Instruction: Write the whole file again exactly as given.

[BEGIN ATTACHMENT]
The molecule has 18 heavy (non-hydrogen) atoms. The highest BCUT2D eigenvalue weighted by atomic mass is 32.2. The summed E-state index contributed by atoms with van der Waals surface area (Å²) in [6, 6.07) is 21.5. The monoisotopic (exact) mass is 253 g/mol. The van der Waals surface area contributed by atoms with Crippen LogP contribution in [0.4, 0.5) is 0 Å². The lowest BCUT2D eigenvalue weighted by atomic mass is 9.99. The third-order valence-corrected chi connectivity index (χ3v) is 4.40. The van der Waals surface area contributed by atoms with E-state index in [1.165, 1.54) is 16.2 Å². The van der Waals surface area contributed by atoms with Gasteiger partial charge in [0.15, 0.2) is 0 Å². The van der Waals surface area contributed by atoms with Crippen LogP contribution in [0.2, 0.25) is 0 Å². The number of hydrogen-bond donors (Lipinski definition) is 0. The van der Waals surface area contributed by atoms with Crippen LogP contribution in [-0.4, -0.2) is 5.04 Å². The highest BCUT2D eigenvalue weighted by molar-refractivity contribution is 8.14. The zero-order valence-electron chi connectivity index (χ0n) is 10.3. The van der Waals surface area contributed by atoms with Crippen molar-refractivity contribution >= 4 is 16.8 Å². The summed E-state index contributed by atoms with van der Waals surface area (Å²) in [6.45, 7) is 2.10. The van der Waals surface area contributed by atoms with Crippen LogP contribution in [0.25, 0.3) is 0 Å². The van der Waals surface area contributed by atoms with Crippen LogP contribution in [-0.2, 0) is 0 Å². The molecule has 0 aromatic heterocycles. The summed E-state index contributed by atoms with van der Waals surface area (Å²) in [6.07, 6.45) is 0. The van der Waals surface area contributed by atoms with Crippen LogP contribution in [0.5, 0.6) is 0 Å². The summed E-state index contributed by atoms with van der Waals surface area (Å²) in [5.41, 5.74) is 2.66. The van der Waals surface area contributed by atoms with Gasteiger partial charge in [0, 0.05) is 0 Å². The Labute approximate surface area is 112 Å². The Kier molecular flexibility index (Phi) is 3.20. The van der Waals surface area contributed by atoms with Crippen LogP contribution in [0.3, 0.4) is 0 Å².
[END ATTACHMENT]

The molecule has 18 heavy (non-hydrogen) atoms. The highest BCUT2D eigenvalue weighted by atomic mass is 32.2. The summed E-state index contributed by atoms with van der Waals surface area (Å²) in [6, 6.07) is 21.5. The monoisotopic (exact) mass is 253 g/mol. The van der Waals surface area contributed by atoms with Crippen LogP contribution in [0.4, 0.5) is 0 Å². The lowest BCUT2D eigenvalue weighted by atomic mass is 9.99. The third-order valence-corrected chi connectivity index (χ3v) is 4.40. The van der Waals surface area contributed by atoms with E-state index in [1.165, 1.54) is 16.2 Å². The van der Waals surface area contributed by atoms with Gasteiger partial charge in [0.15, 0.2) is 0 Å². The van der Waals surface area contributed by atoms with Crippen LogP contribution in [0.2, 0.25) is 0 Å². The number of hydrogen-bond donors (Lipinski definition) is 0. The van der Waals surface area contributed by atoms with Crippen LogP contribution in [-0.4, -0.2) is 5.04 Å². The highest BCUT2D eigenvalue weighted by molar-refractivity contribution is 8.14. The zero-order valence-electron chi connectivity index (χ0n) is 10.3. The van der Waals surface area contributed by atoms with Crippen molar-refractivity contribution >= 4 is 16.8 Å². The summed E-state index contributed by atoms with van der Waals surface area (Å²) in [6.45, 7) is 2.10. The van der Waals surface area contributed by atoms with Crippen LogP contribution in [0.25, 0.3) is 0 Å². The van der Waals surface area contributed by atoms with Crippen LogP contribution in [-0.2, 0) is 0 Å². The molecule has 0 aromatic heterocycles. The summed E-state index contributed by atoms with van der Waals surface area (Å²) in [6.07, 6.45) is 0. The van der Waals surface area contributed by atoms with Crippen LogP contribution in [0.5, 0.6) is 0 Å². The summed E-state index contributed by atoms with van der Waals surface area (Å²) in [5.41, 5.74) is 2.66. The van der Waals surface area contributed by atoms with Gasteiger partial charge in [0, 0.05) is 0 Å². The Labute approximate surface area is 112 Å². The Kier molecular flexibility index (Phi) is 3.20. The van der Waals surface area contributed by atoms with Crippen LogP contribution in [0.3, 0.4) is 0 Å².